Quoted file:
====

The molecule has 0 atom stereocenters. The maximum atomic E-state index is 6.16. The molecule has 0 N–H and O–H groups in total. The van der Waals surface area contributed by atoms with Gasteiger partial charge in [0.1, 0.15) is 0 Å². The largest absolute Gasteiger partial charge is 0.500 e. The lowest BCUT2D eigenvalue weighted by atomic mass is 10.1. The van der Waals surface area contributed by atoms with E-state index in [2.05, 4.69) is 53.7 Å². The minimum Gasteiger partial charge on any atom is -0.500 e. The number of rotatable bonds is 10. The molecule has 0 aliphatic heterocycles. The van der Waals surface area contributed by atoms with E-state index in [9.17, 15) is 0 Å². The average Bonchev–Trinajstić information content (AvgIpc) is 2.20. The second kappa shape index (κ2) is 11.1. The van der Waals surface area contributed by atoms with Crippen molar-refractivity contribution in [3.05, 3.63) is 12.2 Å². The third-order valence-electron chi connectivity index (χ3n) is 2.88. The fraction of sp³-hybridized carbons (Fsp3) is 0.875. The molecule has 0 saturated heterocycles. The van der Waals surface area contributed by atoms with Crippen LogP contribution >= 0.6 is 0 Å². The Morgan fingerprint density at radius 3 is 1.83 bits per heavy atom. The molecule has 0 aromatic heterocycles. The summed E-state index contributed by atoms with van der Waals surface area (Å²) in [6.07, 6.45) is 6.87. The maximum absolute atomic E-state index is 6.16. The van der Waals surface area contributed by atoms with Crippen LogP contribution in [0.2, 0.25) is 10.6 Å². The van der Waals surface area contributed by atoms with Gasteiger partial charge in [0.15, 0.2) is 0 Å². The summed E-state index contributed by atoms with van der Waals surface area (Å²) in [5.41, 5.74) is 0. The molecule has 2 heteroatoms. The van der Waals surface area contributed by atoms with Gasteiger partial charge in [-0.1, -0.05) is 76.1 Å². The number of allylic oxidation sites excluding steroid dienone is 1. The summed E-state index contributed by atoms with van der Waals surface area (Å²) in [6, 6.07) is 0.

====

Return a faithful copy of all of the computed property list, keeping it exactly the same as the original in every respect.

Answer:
The molecule has 0 atom stereocenters. The maximum atomic E-state index is 6.16. The molecule has 0 N–H and O–H groups in total. The van der Waals surface area contributed by atoms with Gasteiger partial charge in [0.1, 0.15) is 0 Å². The largest absolute Gasteiger partial charge is 0.500 e. The lowest BCUT2D eigenvalue weighted by atomic mass is 10.1. The van der Waals surface area contributed by atoms with E-state index in [2.05, 4.69) is 53.7 Å². The minimum Gasteiger partial charge on any atom is -0.500 e. The number of rotatable bonds is 10. The molecule has 0 aliphatic heterocycles. The van der Waals surface area contributed by atoms with E-state index in [9.17, 15) is 0 Å². The average Bonchev–Trinajstić information content (AvgIpc) is 2.20. The second kappa shape index (κ2) is 11.1. The van der Waals surface area contributed by atoms with Crippen molar-refractivity contribution in [3.05, 3.63) is 12.2 Å². The third-order valence-electron chi connectivity index (χ3n) is 2.88. The fraction of sp³-hybridized carbons (Fsp3) is 0.875. The molecule has 0 saturated heterocycles. The van der Waals surface area contributed by atoms with Crippen LogP contribution >= 0.6 is 0 Å². The Morgan fingerprint density at radius 3 is 1.83 bits per heavy atom. The molecule has 0 aromatic heterocycles. The summed E-state index contributed by atoms with van der Waals surface area (Å²) in [6.07, 6.45) is 6.87. The maximum absolute atomic E-state index is 6.16. The van der Waals surface area contributed by atoms with Crippen LogP contribution in [0.2, 0.25) is 10.6 Å². The van der Waals surface area contributed by atoms with Gasteiger partial charge in [0.15, 0.2) is 0 Å². The summed E-state index contributed by atoms with van der Waals surface area (Å²) in [5.41, 5.74) is 0. The molecule has 2 heteroatoms. The van der Waals surface area contributed by atoms with Gasteiger partial charge in [-0.1, -0.05) is 76.1 Å². The number of allylic oxidation sites excluding steroid dienone is 1. The summed E-state index contributed by atoms with van der Waals surface area (Å²) in [6, 6.07) is 0.